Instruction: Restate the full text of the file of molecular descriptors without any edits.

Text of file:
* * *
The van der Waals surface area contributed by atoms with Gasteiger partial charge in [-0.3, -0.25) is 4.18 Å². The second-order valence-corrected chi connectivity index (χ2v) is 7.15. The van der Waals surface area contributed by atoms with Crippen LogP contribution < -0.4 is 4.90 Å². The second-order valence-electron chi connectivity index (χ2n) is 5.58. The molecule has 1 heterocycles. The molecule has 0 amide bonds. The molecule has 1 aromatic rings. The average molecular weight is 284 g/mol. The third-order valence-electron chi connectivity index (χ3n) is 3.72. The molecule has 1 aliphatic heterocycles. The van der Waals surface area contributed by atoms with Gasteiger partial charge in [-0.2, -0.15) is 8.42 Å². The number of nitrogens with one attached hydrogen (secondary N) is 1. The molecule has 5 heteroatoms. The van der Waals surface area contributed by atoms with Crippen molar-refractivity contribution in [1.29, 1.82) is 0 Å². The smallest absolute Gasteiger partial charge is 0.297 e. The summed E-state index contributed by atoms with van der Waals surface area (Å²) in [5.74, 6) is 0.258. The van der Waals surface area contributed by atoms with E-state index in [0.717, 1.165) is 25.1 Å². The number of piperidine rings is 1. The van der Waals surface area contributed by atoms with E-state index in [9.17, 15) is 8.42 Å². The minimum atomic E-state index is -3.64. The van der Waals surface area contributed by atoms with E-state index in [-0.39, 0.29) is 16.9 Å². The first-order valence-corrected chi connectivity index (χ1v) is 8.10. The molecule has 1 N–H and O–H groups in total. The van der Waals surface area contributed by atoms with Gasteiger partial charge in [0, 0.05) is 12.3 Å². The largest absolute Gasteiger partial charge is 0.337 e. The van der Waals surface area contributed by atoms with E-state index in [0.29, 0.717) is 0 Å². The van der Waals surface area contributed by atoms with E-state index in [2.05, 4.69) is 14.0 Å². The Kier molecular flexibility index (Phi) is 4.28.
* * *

The van der Waals surface area contributed by atoms with Gasteiger partial charge in [-0.3, -0.25) is 4.18 Å². The second-order valence-corrected chi connectivity index (χ2v) is 7.15. The van der Waals surface area contributed by atoms with Crippen LogP contribution < -0.4 is 4.90 Å². The second-order valence-electron chi connectivity index (χ2n) is 5.58. The molecule has 1 heterocycles. The molecule has 0 amide bonds. The molecule has 1 aromatic rings. The average molecular weight is 284 g/mol. The third-order valence-electron chi connectivity index (χ3n) is 3.72. The molecule has 1 aliphatic heterocycles. The van der Waals surface area contributed by atoms with Gasteiger partial charge in [-0.2, -0.15) is 8.42 Å². The number of nitrogens with one attached hydrogen (secondary N) is 1. The molecule has 5 heteroatoms. The van der Waals surface area contributed by atoms with Crippen molar-refractivity contribution in [1.29, 1.82) is 0 Å². The smallest absolute Gasteiger partial charge is 0.297 e. The summed E-state index contributed by atoms with van der Waals surface area (Å²) in [5.74, 6) is 0.258. The van der Waals surface area contributed by atoms with E-state index in [0.717, 1.165) is 25.1 Å². The number of piperidine rings is 1. The van der Waals surface area contributed by atoms with E-state index in [9.17, 15) is 8.42 Å². The minimum atomic E-state index is -3.64. The van der Waals surface area contributed by atoms with E-state index in [-0.39, 0.29) is 16.9 Å². The first-order valence-corrected chi connectivity index (χ1v) is 8.10. The molecule has 1 N–H and O–H groups in total. The van der Waals surface area contributed by atoms with Gasteiger partial charge in [0, 0.05) is 12.3 Å². The largest absolute Gasteiger partial charge is 0.337 e. The van der Waals surface area contributed by atoms with E-state index in [0.29, 0.717) is 0 Å². The van der Waals surface area contributed by atoms with E-state index in [2.05, 4.69) is 14.0 Å². The Kier molecular flexibility index (Phi) is 4.28.